Egyptian Symbols: Crook and Flail
The Crook and the Flail is symbolic the respectable position of kingship – it signified pharaonic dominion over the land of Egypt. Both of farming origin, the crook symbolized that the pharaoh is the shepherd or the carer of the people and flail is the scourge of necessary punishment to maintain order in society. Together, usually held in both hands crossed on the chest, they are the most prominent insignia of the royal regalia of ancient Egypt that symbolizes divine authority. They are usually seen carried by the pharaoh during state festivals.
The crook (otherwise known as the heka) was cane with a crooked handle normally made of gold and reinforced with blue copper bands. It is believed to have originated from the man-high staff used by shepherds known as the awet. It is symbol of state power that is not only exclusive to the pharaoh’s use but also to some high-ranking officials as well. Its earliest representation was that of king Ninetjer of the Second Dynasty carrying it. On the other hand, the flail or flabellum (known as the nekhakha)was rod attached with three beaded strands. Its earliest representation was that of King Den during the First Dynasty believed to waiting for the Sed festival. Both symbols are reminiscent of the role of the pharaoh’s as the cattle of god and the herdsmen of humanity. Despite more commonly seen used by deities, these royal insignias are a few of the symbols that the ruling pharaoh takes to his grave.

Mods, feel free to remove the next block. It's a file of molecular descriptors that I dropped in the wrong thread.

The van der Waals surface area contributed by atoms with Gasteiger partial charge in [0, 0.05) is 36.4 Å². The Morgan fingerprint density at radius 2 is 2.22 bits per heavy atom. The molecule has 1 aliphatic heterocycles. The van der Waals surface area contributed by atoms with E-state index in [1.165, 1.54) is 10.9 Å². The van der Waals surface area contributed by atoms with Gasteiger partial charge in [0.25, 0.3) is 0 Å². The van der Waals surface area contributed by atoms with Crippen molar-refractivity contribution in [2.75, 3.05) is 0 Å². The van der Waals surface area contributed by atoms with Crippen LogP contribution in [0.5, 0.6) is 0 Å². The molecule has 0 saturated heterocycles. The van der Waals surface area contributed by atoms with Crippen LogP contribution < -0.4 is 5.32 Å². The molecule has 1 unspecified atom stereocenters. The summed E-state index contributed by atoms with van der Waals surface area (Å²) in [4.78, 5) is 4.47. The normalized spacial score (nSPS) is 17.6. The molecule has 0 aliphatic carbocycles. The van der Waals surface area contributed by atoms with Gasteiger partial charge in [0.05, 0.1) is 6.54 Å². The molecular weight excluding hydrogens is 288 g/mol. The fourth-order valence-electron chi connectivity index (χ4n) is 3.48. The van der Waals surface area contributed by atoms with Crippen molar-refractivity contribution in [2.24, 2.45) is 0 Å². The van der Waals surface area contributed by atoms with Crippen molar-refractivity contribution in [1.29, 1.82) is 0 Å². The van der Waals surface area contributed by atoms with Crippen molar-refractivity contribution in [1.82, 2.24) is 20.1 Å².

The crook and the flail were associated with several deities. It started as symbol of Geb as the original ruler of Egypt. It was inherited by Osiris when he took over the position as king. During this time, he acquired the epithet, “The Good Shepherd”, presumably because these instruments were used by farmers. Other deities associated with these symbols included Andjety known as the foremost of the eastern nome and eventual aspect of Osiris, Horus as Osiris’ heir, and Khonsu, a known aspect of Horus. However, some gods may be seen bearing only the flail including Min and Anubis (especially in his jackal form) who were both associated with Osiris.
Despite these symbols predominantly being a emblems of regalia, it may very rarely used by commoners as amulets. During the Third Intermediate Period, Ushabtis or commoners use this in order to enhance their chances of afterlife because of the crook and flail’s connection with Osiris who rose from the dead.